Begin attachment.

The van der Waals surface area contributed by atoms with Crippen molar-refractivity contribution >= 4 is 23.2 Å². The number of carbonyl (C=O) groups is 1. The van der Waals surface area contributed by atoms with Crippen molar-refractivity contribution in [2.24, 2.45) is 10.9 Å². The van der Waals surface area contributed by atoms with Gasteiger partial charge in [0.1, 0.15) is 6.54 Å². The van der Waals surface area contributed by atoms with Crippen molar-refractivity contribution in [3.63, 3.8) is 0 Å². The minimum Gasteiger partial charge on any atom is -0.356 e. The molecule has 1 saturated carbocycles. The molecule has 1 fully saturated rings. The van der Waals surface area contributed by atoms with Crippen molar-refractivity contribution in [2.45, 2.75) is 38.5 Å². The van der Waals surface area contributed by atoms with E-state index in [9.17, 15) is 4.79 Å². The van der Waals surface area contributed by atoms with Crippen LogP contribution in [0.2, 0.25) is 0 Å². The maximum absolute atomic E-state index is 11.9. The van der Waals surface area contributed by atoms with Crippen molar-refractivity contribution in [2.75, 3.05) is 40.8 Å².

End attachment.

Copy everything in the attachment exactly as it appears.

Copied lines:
The van der Waals surface area contributed by atoms with Crippen molar-refractivity contribution >= 4 is 23.2 Å². The number of carbonyl (C=O) groups is 1. The van der Waals surface area contributed by atoms with Crippen molar-refractivity contribution in [2.24, 2.45) is 10.9 Å². The van der Waals surface area contributed by atoms with Gasteiger partial charge in [0.1, 0.15) is 6.54 Å². The van der Waals surface area contributed by atoms with Crippen molar-refractivity contribution in [3.63, 3.8) is 0 Å². The minimum Gasteiger partial charge on any atom is -0.356 e. The molecule has 1 saturated carbocycles. The molecule has 1 fully saturated rings. The van der Waals surface area contributed by atoms with Crippen molar-refractivity contribution in [2.45, 2.75) is 38.5 Å². The van der Waals surface area contributed by atoms with E-state index in [9.17, 15) is 4.79 Å². The van der Waals surface area contributed by atoms with Crippen LogP contribution in [0.2, 0.25) is 0 Å². The maximum absolute atomic E-state index is 11.9. The van der Waals surface area contributed by atoms with Crippen molar-refractivity contribution in [2.75, 3.05) is 40.8 Å².